1st May, 2016

Jessica Eve Watkins

Children of Europe, waiting your connections to Krakow, Vienna, Budapest,

wake from your train station benches, strap the nitro of resistance to your midriffs.

Accept the fever of the night, the dance with the drunkard. You are human.

Eliza Bishop

Like the lovers in Before Sunrise, like the Dreamers, like train station sleepers and bakery eaters I have been skulking under the rooftops of Europe. Skipping steps in canvas Mary-Janes I landed here, in the centre of the continent I was born into. Surely that means something. Once it brought me great disconnection and sadness. But these months pacing Berlin’s blocks have been some of the sweetest I’ve ever known.


Last week, on a stage in Prenzlauer Berg I sang and sang and sang. To Spanish Jens and Italian Nabil dipping fries into ketchup in the front row. To the hot-evening crowded diner, full of tequila and beer, to my meditation class and bed sharers and pink-haired fairy friends. To Eliza, poetess, with her woolly socks and flipflops, to the kind-eyed red-haired twins, to Nadja who has joined me in so much I have done here. To nearly everyone I didn’t know three months ago, each who has helped me in their own beautiful way to dissolve. So much of me dissolved.

Oh Berlin. I feel my heart ache with imminent departure. I could stay here and fuck up all my summer plans, and I would like to. But I could also be as spacious as my ex lovers and just let her go.

Let go her pavements dripping in fragile, droopy April magnolias and cherry blossoms until it dissolves like a dream with the morning sunshine. The unlocked bicycles strewn out on cobbles, abandoned by a coffee drinking population who never seem to be at work. The sharp beige overcoats, the cashmere baby dadas, the leather chapped bar-men with ponytails streaming, the shoppers and foaming beers and bare skinned kissers. I will run back into this city’s arms when the days are warmer and my hair has grown longer and my friend’s belly is blossoming with her new baby.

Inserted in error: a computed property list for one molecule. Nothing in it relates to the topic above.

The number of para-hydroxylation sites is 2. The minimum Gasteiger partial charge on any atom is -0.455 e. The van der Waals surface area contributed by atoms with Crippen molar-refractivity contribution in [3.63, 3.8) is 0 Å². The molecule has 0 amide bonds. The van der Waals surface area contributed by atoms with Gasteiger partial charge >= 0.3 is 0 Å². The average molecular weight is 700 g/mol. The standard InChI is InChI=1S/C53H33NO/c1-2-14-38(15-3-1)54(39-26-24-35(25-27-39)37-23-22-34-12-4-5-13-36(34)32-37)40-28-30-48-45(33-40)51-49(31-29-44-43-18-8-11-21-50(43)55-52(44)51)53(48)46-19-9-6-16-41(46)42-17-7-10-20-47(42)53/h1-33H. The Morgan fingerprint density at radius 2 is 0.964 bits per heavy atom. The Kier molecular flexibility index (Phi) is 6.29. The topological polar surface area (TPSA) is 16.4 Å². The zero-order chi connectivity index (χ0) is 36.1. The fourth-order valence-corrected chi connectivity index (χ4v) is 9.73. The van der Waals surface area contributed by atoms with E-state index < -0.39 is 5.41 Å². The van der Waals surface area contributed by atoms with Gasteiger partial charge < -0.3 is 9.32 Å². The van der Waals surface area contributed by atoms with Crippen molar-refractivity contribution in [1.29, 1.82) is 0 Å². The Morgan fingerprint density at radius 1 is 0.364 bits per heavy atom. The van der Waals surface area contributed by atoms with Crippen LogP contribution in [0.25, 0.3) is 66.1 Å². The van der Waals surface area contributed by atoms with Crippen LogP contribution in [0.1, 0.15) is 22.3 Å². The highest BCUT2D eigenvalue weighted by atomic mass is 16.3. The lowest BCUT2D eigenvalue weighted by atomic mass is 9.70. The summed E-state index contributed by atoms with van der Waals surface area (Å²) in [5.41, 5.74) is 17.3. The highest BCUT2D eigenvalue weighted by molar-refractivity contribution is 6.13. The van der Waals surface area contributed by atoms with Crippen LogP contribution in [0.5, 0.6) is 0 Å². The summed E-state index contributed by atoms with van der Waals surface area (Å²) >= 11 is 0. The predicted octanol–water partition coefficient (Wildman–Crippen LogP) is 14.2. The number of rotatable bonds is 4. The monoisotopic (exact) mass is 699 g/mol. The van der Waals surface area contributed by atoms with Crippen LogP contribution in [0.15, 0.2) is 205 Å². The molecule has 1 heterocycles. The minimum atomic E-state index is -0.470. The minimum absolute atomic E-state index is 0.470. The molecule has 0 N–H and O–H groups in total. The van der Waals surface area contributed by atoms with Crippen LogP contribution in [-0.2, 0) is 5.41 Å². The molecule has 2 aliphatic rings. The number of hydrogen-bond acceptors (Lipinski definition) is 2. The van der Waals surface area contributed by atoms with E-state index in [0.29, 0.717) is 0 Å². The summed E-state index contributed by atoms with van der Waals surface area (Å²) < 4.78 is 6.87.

‘I’ll only wake you if there’s something to tell you.’

She crawled into my bed at 5am this morning, the rosy dawn slipping around apartment blocks into the ballroom where I sleep with the windows wide. Stone cherubs on the ceiling peer down on us. This grand building with old stone hallway, my home, with rooms full of sage smoke, full of white-wash and antiquarian book spines and full of glowing dawn, four storeys above the car horns and tram rails of Mauer Park.

She is clutching a pregnancy test. She fumbles with the iphone torch and can’t get it on. I find mine. ‘You look,’ she says. There’s the line. ‘You’ll be her spiritual guidance?’ she asks. There’s the day arising. Here comes a brave new spirit.

We are giddy with possibility by the afternoon. How quickly something can reach out and grab your heart. How lucky that feels and how rapid it switches.

With the return of the sun I bask in how truly European this city is, how rooted we are amongst the Vespa smoke and backpacking passers-through. The Australians, French, Italians, Americans. Pale Norwegians and relaxed Spanish. Pittsburgh, New York, Oslo, Oxford. The connections I have made are ancient and loyal; women with braided hair and books of penned poetry; Dakinis of tea drinking up-all-night sobriety. Heroines with balconies and freckles and plastic spectacles, heroines in meditation posture, beckoning me along my path. The men, too. Open, exotic, with souls soaking up all oils of life. I have met kind, kind ones and I needed this.

At my philosophy class on Wednesday nights we talk about breaking hearts. Mine has broken again and again lately. It fragments in beautiful ways. I’m taking Eliza’s advice: Smash it open with a hammer and watch it break. Dive in amongst the shards. Then witness it heal with the goodness of getting to know yourself in your completion. I needed to remember this, that I am strong enough to do anything. I needed this so much.


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